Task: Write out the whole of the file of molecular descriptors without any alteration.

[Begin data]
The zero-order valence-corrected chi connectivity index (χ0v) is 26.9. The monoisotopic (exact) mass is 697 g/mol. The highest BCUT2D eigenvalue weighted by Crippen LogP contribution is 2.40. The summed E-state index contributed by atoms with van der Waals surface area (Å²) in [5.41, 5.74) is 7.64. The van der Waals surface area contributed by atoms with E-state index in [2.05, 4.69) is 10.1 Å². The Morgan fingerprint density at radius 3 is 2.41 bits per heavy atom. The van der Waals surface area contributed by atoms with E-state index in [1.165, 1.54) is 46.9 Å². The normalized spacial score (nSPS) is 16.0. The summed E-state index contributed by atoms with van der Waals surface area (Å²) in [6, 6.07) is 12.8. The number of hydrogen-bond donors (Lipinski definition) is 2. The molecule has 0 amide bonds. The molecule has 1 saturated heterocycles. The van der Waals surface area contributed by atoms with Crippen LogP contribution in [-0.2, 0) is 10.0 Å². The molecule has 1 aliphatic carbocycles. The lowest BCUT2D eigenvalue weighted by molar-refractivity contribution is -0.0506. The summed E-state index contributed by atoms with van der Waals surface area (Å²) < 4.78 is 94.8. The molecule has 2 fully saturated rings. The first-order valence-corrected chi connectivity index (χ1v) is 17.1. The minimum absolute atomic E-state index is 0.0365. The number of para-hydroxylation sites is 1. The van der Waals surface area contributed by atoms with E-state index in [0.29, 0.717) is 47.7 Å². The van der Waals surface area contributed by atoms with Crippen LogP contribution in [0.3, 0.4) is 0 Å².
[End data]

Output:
The zero-order valence-corrected chi connectivity index (χ0v) is 26.9. The monoisotopic (exact) mass is 697 g/mol. The highest BCUT2D eigenvalue weighted by Crippen LogP contribution is 2.40. The summed E-state index contributed by atoms with van der Waals surface area (Å²) in [5.41, 5.74) is 7.64. The van der Waals surface area contributed by atoms with E-state index in [2.05, 4.69) is 10.1 Å². The Morgan fingerprint density at radius 3 is 2.41 bits per heavy atom. The van der Waals surface area contributed by atoms with E-state index in [1.165, 1.54) is 46.9 Å². The normalized spacial score (nSPS) is 16.0. The summed E-state index contributed by atoms with van der Waals surface area (Å²) in [6, 6.07) is 12.8. The number of hydrogen-bond donors (Lipinski definition) is 2. The molecule has 0 amide bonds. The molecule has 1 saturated heterocycles. The van der Waals surface area contributed by atoms with Crippen LogP contribution in [-0.2, 0) is 10.0 Å². The molecule has 1 aliphatic carbocycles. The lowest BCUT2D eigenvalue weighted by molar-refractivity contribution is -0.0506. The summed E-state index contributed by atoms with van der Waals surface area (Å²) < 4.78 is 94.8. The molecule has 2 fully saturated rings. The first-order valence-corrected chi connectivity index (χ1v) is 17.1. The minimum absolute atomic E-state index is 0.0365. The number of para-hydroxylation sites is 1. The van der Waals surface area contributed by atoms with E-state index in [0.29, 0.717) is 47.7 Å². The van der Waals surface area contributed by atoms with Crippen LogP contribution in [0.3, 0.4) is 0 Å².